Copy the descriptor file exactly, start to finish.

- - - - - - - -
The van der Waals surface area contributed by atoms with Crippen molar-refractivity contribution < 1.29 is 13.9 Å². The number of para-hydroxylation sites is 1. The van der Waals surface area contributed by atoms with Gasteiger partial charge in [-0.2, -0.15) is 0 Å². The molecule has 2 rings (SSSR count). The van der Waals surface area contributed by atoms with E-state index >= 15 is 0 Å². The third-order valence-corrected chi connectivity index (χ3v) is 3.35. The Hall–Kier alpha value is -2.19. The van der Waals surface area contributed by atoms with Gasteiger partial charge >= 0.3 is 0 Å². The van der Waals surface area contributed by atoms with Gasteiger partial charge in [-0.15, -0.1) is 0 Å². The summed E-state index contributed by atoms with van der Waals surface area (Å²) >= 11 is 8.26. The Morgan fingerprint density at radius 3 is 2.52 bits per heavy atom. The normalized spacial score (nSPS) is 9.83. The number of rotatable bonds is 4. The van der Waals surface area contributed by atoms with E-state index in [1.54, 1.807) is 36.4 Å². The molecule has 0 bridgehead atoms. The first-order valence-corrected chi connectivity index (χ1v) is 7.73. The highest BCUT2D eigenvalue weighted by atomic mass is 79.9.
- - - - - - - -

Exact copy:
The van der Waals surface area contributed by atoms with Crippen molar-refractivity contribution < 1.29 is 13.9 Å². The number of para-hydroxylation sites is 1. The van der Waals surface area contributed by atoms with Gasteiger partial charge in [-0.2, -0.15) is 0 Å². The molecule has 2 rings (SSSR count). The van der Waals surface area contributed by atoms with E-state index >= 15 is 0 Å². The third-order valence-corrected chi connectivity index (χ3v) is 3.35. The Hall–Kier alpha value is -2.19. The van der Waals surface area contributed by atoms with Gasteiger partial charge >= 0.3 is 0 Å². The van der Waals surface area contributed by atoms with Gasteiger partial charge in [-0.15, -0.1) is 0 Å². The summed E-state index contributed by atoms with van der Waals surface area (Å²) >= 11 is 8.26. The Morgan fingerprint density at radius 3 is 2.52 bits per heavy atom. The normalized spacial score (nSPS) is 9.83. The number of rotatable bonds is 4. The van der Waals surface area contributed by atoms with E-state index in [1.54, 1.807) is 36.4 Å². The molecule has 0 bridgehead atoms. The first-order valence-corrected chi connectivity index (χ1v) is 7.73. The highest BCUT2D eigenvalue weighted by atomic mass is 79.9.